One of the benefits of modern technology is that home water softening systems have become more efficient, cutting down on salt and water usage. An efficient water softener uses the precise amount of brine, requiring fewer regenerations. Less waste eases the strain on the environment and lowers the cost of softening water for homeowners. During regeneration, resin is flooded with brine water to flush hardness minerals down the drain. As a result of a brine tank kept at optimal level for regeneration, the salt in a tank is motionless for longer periods of time.
In areas of high humidity, where water softeners are often housed, the combination of humidity and standing salt water often causes the formation of salt bridges. A salt bridge is simply a hard crust that has developed over the water in your brine tank causing improper regeneration. If you’ve noticed your water has suddenly become hard, or brine isn’t being produced and your water softener has stopped using salt, your tank may have developed a salt bridge.
Salt is a necessary part of the ion exchange process. Salt-based water softening, using the process of ion exchange, is the only way to effectively eliminate hard water. Your water softener’s brine tank should be checked regularly and cleaned as needed. When salt bridges, an empty space forms between the water and the salt in your tank. When this happens, the water that enters the tank from the bottom doesn’t reach the salt. The salt will not dissolve to make brine, and without brine, a water softener’s resin bed will not regenerate, resulting in hard water and no salt usage.
Salt-based water softeners are the only way to eliminate hard water. The impurities and trace minerals nearly always found in salt can contribute to build-ups and clumping. This can’t always be avoided, but using high purity salt will leave less storage tank residue, lowering the likelihood of salt bridging and salt mushing.
Removing Salt Bridges From The Tank
Salt bridging is a common problem and one that most DIY homeowners can easily tackle. First, turn off the water to your softening system or use the bypass valve. Find a blunt tool with a long handle, like a broom or mop, and turn it upside, handle first, into your tank. Tap the center of the salt bridge with the handle until it breaks and falls into the tank. Continue to break apart at the salt crust until the entire bridge is cleared, including any remaining salt along the edges.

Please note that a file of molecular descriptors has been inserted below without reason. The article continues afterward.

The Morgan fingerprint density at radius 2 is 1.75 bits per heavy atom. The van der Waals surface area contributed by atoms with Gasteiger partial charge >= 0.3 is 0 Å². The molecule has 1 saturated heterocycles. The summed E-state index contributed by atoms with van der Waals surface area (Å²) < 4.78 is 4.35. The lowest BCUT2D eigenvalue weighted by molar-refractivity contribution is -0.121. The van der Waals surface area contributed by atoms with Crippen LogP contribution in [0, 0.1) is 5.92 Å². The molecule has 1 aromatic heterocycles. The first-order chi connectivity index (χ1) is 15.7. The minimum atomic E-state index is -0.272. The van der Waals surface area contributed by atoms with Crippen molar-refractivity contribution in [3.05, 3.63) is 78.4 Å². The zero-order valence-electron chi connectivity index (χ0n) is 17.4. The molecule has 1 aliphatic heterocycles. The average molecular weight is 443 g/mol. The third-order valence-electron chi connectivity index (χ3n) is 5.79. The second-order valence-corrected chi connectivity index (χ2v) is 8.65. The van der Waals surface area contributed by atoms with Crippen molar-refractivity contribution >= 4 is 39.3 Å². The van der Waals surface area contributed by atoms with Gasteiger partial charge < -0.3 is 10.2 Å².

When chipping away at the bridge, be careful not to puncture or crack the tank. Some tanks have platforms at various heights, so never use more force than necessary. The deeper the salt level in the tank, the more tedious it is to remove, but tapping away gently at the salt should be enough to cause it to crumble. Breaking the salt bridge, and not the tank is the goal.
As you go along, scoop and remove any loose chunks of salt at the surface. Pour some warm water to clean and dissolve any stubborn salt from the bridge remaining at the bottom of the tank. When all has been cleared, take your softener out of bypass and consult your owner’s manual to begin a new regeneration process. Regenerate until all the salt in the tank has been cleared. Then add fresh salt and let the water softener operate as usual.
Is Your Salt at Fault?
If salt bridges become a recurring issue, it could be that the salt you’re using is of poor quality. Not all salt is the same-- it comes in all shapes, sizes and purity levels. Salt with the highest purity levels is truly soluble, meaning it’s easily dissolved in water, and a better choice for your system. High purity salt treats your hard water and extends the lifespan of your equipment. When choosing salt, consideration should be given to water hardness levels, softener design, and household water usage. For long-lasting and consistent water softening, consult your user manual for the manufacturer’s salt recommendation.
Proper leveling of salt is just as important the type of salt you place inside your tank. To ensure your water softener will provide perfectly softened water for your household, never overfill or replenish too frequently. Keep your brine tank at least a quarter full of salt, and no more than 6 inches below the top of the brine tank. Your salt level should remain a few inches above the water level.
Always use salt specifically designed for home water softening systems. Evaporated salt is the purest form of sodium-based salt used for softening water, and is the least likely to cause bridging. Look for reputable brands to supply your salt and shop around for good deals. When you use high purity salts, like Morton’s System Saver Pellets, found here on Amazon or Pure and Natural Softener Salt, here, or Diamond Crystal’s Bright and Soft, you will likely dodge many of the salt issues that appear inside a softener’s brine tank, as well as eliminate the buildup that hard water can leave inside your pipes and appliances.
Avoid cheap salt that won’t effectively remove hardness ions and can cause frequent maintenance. The more hard water minerals your system eliminates the better your water will perform during everyday household use. Using the right salt gives your water softening equipment the advantage it needs to provide an uninterrupted flow of high-quality, softened water throughout your home.